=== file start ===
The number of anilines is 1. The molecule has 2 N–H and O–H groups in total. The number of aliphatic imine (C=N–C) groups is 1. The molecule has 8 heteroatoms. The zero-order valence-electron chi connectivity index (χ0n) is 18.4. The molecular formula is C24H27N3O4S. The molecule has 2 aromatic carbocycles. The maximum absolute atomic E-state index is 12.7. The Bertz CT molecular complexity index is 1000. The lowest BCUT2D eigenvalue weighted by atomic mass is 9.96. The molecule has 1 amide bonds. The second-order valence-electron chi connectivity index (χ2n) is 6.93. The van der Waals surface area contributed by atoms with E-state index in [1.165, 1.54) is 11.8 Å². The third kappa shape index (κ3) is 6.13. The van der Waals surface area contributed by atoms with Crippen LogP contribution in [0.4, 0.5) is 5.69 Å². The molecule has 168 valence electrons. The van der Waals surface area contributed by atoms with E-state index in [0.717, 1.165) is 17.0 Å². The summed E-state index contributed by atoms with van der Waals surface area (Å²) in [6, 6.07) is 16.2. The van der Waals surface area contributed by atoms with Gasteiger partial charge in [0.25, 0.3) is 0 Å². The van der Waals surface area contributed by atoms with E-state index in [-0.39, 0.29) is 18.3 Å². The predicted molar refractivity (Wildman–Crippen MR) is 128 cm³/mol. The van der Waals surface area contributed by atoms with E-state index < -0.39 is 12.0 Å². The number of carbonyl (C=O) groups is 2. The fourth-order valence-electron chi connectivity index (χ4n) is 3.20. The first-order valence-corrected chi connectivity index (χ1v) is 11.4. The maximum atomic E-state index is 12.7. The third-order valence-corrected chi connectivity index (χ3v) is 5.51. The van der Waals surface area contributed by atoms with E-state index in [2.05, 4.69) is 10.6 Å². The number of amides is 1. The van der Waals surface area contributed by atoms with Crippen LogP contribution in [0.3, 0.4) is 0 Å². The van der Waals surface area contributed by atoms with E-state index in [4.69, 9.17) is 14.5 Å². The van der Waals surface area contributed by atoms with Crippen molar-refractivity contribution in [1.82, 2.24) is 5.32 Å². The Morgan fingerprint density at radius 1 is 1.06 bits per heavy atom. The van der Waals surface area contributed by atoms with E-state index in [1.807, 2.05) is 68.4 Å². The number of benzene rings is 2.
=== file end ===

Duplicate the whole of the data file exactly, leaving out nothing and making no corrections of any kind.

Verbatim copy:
The number of anilines is 1. The molecule has 2 N–H and O–H groups in total. The number of aliphatic imine (C=N–C) groups is 1. The molecule has 8 heteroatoms. The zero-order valence-electron chi connectivity index (χ0n) is 18.4. The molecular formula is C24H27N3O4S. The molecule has 2 aromatic carbocycles. The maximum absolute atomic E-state index is 12.7. The Bertz CT molecular complexity index is 1000. The lowest BCUT2D eigenvalue weighted by atomic mass is 9.96. The molecule has 1 amide bonds. The second-order valence-electron chi connectivity index (χ2n) is 6.93. The van der Waals surface area contributed by atoms with E-state index in [1.165, 1.54) is 11.8 Å². The third kappa shape index (κ3) is 6.13. The van der Waals surface area contributed by atoms with Crippen LogP contribution in [0.4, 0.5) is 5.69 Å². The molecule has 168 valence electrons. The van der Waals surface area contributed by atoms with E-state index in [0.717, 1.165) is 17.0 Å². The summed E-state index contributed by atoms with van der Waals surface area (Å²) in [6, 6.07) is 16.2. The van der Waals surface area contributed by atoms with Gasteiger partial charge in [0.25, 0.3) is 0 Å². The van der Waals surface area contributed by atoms with E-state index in [-0.39, 0.29) is 18.3 Å². The predicted molar refractivity (Wildman–Crippen MR) is 128 cm³/mol. The van der Waals surface area contributed by atoms with E-state index < -0.39 is 12.0 Å². The number of carbonyl (C=O) groups is 2. The fourth-order valence-electron chi connectivity index (χ4n) is 3.20. The first-order valence-corrected chi connectivity index (χ1v) is 11.4. The maximum atomic E-state index is 12.7. The third-order valence-corrected chi connectivity index (χ3v) is 5.51. The van der Waals surface area contributed by atoms with E-state index in [2.05, 4.69) is 10.6 Å². The number of amides is 1. The van der Waals surface area contributed by atoms with Crippen LogP contribution in [0.3, 0.4) is 0 Å². The van der Waals surface area contributed by atoms with E-state index in [4.69, 9.17) is 14.5 Å². The van der Waals surface area contributed by atoms with Crippen molar-refractivity contribution in [1.82, 2.24) is 5.32 Å². The Morgan fingerprint density at radius 1 is 1.06 bits per heavy atom. The van der Waals surface area contributed by atoms with E-state index in [1.807, 2.05) is 68.4 Å². The number of benzene rings is 2.